Graphical Presentation of Impacts of Poor Data Quality

January 13, 2011 by
Filed under: Data Analysis, Data Governance, Metrics 

After having led or participated in a number of data quality assessments, I continue to think about good ways to present results of the analysis that convey both the severity of speciifc issues while simultaneously allowing the reader to compare the different issues. I will admit that I am not a “visualization” person, nor do I advocate creating dashboards and scorecards as the end product of a data quality activity. Rather, the scorecard is the means to an end, which is the prioritzation of the issues so that most effective use of resources can get the maximum benefit.
That being said, I do think that radar charts are one good visualization paradigm. A radar chart allows you to map multiple variable in a 2-dimensional view that conveys comparative information. Here is an example:

This example portrays the measures of severity for four different value driver areas for a single data quality issue. By looking at this graph, you can quickly see that incomplete dates have a high financial impact, but relatively low risk and productivity impacts. I am still experimenting with these types of images, and tinkering with excel to figure out how to get multiple axes represented in a single graph so that I can overlay the impact dimension with a “remediation suitability” dimension that presents the time to value, cost to resolve, and staff effort. Together that would provide a summary of the severity of the issue and the feasibility of its resolution. If you have some suggestions, let me know, and when I figure it out I will post a follow up.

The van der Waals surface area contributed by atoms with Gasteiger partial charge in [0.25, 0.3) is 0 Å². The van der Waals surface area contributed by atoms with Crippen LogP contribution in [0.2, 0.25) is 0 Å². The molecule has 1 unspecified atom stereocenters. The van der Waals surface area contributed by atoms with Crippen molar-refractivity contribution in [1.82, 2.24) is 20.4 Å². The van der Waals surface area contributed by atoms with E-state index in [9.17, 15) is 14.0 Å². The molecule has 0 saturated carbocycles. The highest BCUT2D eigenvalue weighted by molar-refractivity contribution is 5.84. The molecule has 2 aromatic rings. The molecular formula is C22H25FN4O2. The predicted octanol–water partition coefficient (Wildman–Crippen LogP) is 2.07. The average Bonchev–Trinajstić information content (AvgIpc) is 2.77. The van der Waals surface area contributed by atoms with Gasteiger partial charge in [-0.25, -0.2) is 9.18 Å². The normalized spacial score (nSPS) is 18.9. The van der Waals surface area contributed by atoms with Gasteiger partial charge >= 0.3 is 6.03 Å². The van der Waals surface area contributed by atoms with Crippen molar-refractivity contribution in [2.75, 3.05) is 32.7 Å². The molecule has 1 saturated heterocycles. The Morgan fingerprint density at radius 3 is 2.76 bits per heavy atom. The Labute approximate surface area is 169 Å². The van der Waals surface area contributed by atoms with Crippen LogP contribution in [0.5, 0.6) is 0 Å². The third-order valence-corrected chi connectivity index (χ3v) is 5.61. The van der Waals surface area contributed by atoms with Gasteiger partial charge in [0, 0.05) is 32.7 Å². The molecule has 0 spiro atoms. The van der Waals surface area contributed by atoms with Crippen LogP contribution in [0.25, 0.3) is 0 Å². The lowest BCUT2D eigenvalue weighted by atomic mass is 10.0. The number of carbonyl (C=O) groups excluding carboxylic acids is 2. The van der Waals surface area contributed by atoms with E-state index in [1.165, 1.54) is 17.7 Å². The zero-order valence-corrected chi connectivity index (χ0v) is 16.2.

2 Comments on Graphical Presentation of Impacts of Poor Data Quality

  1. Simon Bates on Thu, 13th Jan 2011 8:28 AM
  2. The nice thing about this approach is that you could have several (colour coded?) key master data objects assessed like this on one graph and it would enable those with a particular interest in, say, risk, to immediately spot the one to work on.

  3. admin on Thu, 13th Jan 2011 9:14 AM
  4. Simon:

    Your comment is along the same track that I was thinking. If I had a “stack” of these graphs, I could immediately zero in on the one that presumably provides the best bang for the buck. I need to hunker down with Excel and figure out how to get those overlays. More to follow…

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